What is the real pearl of the Czech culinary tradition? What is unique and distinguishes it from the rest of the world? The answer is easy and without any doubt: soup! Today, I am sharing with you the recipe of kulajda polévka!
Prague, Bohemia, Moravia… And you immediately think of romantic walks, historic towns, mansions, ancient castles, precious crystals… Yet there is also another Czech Republic, very typical, made of strong flavors and authentic ingredients. Czech cuisine is definitely worth discovering. Delightful aromas, spicy flavors, robust dishes, irresistible desserts, and… excellent soups that are the soul of the country.
Czech cooks are the specialists in the preparation of soups. These soups have a very ancient tradition in Czech gastronomy and they are so important that their preparation has been practically promoted to an art. From garlic soup to tripe soup or simple broth, Czech soups are just delicious and have an almost magical effect.
Polévka je grunt! (soup is the base) as the very popular saying goes in the Czech Republic.
Polívkování, the soup festival in Prague, offers a wide variety of soups from around the world. First of all, it features an extensive menu of all the most famous Czech soups (polévky): for example, kyselica or sauerkraut soup, bíá fasolová or white bean soup, bramboračka or potato soup with vegetable and obviously our kulajda.
In addition to Czech cuisine, you can also taste the most famous soups from around the world at the same festival, such as hot and sour soup, Japanese miso soup, Azerbaijan dovgha, Moroccan harira or the famous Spanish gazpacho. After savoring the soups, you can also enjoy delicious Czech desserts such as kremrole or bublanina.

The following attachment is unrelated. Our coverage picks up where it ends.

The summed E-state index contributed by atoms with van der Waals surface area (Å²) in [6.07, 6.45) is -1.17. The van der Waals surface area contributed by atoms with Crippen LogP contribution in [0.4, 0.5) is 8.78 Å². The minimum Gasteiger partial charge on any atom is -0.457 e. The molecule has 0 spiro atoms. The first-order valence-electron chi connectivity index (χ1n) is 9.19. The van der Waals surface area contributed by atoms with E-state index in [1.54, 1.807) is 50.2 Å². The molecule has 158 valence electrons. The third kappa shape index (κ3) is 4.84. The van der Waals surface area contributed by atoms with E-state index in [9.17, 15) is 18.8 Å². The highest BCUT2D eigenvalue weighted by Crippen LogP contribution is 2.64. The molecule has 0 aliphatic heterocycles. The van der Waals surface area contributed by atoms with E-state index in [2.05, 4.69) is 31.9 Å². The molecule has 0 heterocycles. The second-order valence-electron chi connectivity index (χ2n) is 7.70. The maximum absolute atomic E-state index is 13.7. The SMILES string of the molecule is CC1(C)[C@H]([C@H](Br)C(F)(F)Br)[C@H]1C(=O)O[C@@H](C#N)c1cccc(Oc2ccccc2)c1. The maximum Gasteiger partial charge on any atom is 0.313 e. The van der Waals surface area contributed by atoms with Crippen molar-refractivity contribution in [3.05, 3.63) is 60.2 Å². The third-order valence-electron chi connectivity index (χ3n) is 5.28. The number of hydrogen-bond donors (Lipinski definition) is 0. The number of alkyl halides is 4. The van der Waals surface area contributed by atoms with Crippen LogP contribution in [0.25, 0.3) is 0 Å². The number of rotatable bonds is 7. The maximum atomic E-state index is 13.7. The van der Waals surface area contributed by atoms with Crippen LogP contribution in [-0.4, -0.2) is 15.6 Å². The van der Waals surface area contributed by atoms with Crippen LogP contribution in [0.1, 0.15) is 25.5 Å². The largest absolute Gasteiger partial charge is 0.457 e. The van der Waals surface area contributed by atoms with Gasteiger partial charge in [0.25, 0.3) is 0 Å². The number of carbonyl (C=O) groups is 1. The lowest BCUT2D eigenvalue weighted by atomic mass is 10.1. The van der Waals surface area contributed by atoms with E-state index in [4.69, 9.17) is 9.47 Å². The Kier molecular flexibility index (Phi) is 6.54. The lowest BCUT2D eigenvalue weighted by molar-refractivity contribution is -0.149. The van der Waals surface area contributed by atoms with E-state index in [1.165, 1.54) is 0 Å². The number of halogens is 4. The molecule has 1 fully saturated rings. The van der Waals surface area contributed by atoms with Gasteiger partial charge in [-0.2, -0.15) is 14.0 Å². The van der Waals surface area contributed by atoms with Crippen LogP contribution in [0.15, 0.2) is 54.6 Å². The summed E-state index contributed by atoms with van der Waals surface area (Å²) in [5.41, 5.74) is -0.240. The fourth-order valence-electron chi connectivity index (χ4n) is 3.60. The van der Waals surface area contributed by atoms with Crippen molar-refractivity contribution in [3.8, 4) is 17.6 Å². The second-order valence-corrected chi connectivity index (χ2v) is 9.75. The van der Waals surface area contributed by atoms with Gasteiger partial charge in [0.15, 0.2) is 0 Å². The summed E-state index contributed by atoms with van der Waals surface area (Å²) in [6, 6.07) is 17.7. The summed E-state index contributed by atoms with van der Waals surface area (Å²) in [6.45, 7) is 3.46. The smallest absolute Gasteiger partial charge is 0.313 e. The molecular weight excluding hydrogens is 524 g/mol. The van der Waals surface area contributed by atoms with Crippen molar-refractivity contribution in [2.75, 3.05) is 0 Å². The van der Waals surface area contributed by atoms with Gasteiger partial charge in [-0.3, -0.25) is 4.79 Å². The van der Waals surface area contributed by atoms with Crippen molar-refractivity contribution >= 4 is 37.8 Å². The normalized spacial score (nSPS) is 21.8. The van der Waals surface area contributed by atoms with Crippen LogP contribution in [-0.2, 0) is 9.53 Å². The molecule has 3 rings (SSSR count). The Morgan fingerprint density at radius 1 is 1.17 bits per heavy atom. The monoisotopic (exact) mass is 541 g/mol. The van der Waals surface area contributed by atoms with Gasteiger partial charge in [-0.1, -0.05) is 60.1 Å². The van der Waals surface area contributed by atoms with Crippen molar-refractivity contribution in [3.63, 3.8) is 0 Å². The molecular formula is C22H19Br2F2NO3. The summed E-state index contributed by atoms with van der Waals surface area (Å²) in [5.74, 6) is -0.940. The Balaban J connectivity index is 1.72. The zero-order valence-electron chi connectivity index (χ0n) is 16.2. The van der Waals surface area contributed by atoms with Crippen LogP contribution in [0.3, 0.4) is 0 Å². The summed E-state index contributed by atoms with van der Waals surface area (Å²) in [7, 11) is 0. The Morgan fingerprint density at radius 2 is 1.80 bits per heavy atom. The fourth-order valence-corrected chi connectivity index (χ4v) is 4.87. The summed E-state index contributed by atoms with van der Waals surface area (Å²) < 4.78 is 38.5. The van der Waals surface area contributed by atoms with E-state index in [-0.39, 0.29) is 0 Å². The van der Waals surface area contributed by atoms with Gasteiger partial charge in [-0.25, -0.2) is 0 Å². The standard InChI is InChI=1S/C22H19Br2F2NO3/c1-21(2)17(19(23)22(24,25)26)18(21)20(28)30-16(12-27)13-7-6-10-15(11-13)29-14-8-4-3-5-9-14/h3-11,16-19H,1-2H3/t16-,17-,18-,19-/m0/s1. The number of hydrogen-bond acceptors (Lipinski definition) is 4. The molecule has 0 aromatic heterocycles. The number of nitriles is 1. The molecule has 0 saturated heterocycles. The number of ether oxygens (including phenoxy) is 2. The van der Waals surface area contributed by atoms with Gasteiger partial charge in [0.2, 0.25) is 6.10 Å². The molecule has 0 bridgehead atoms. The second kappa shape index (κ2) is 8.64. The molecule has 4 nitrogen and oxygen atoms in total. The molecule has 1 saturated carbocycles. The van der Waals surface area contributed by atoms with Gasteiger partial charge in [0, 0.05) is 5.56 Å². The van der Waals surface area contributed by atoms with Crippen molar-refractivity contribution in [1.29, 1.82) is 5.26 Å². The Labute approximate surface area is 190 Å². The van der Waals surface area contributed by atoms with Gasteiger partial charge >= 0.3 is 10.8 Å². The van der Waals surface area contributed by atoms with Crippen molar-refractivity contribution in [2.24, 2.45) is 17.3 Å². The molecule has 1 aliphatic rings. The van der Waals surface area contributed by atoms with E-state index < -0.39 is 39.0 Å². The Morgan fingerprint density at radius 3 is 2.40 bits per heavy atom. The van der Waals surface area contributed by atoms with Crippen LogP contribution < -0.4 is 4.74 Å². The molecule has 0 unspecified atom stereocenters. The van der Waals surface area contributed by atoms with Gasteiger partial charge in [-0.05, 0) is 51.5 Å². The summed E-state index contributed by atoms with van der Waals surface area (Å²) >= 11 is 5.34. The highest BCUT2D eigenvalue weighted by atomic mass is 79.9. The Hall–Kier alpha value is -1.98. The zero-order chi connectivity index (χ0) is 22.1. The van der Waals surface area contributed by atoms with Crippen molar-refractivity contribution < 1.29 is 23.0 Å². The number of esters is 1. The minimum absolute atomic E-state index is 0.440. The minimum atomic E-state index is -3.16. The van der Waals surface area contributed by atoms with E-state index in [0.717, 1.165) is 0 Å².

Our kulajda, just like the buchty brioche and many other Czech recipes, was born in southern Bohemia. This thick soup consists mainly of mushrooms and potatoes, but also sour cream, and poached quail or chicken eggs. It is deliciously scented with dill.
There are various speculations about the birth of the name kulajda. The most probable is that it may come from the modified name of the famous Southern Bohemian chef Adelajda Kuhová (1805-1898), who was the first to make this soup. She was from Germany. Her name, according to the Šumava tradition, was pronounced “Kuh Adelajde”, and after the suppression of some letters, it became kulajda.
It is also said that the name kulajda is related to the dialect verb zakulat or zakudlit, which means “to thicken”. Indeed, the kulajda is thickened with flour.
The word kulajda has various regional variations. In the Bohemia-Moravia highlands, it is called kudlavka, and in Milevska and the whole district of Pisek, it is called kulimajda.
One of the main ingredients of kulajda is the mushroom. All of us have tasted them on pizzas, in salads, in soups or simply in sauces. Perhaps you have been intrigued by their bizarre shape, which inspires many people who illustrate children’s stories. But have you ever wondered what mushrooms are, and what makes them grow, and how?
It is usually easy to recognize mushrooms. They have no leaves, no flowers, and no chlorophyll that would make them green. Often, they stand out in the middle of the vegetation. Many have a stem topped with a big hat. But there are different shapes and colors. Some mushrooms look like corals, others grow on tree trunks. Some are even luminescent!
We all often say, “It grows like mushrooms,” to define anything that develops very quickly.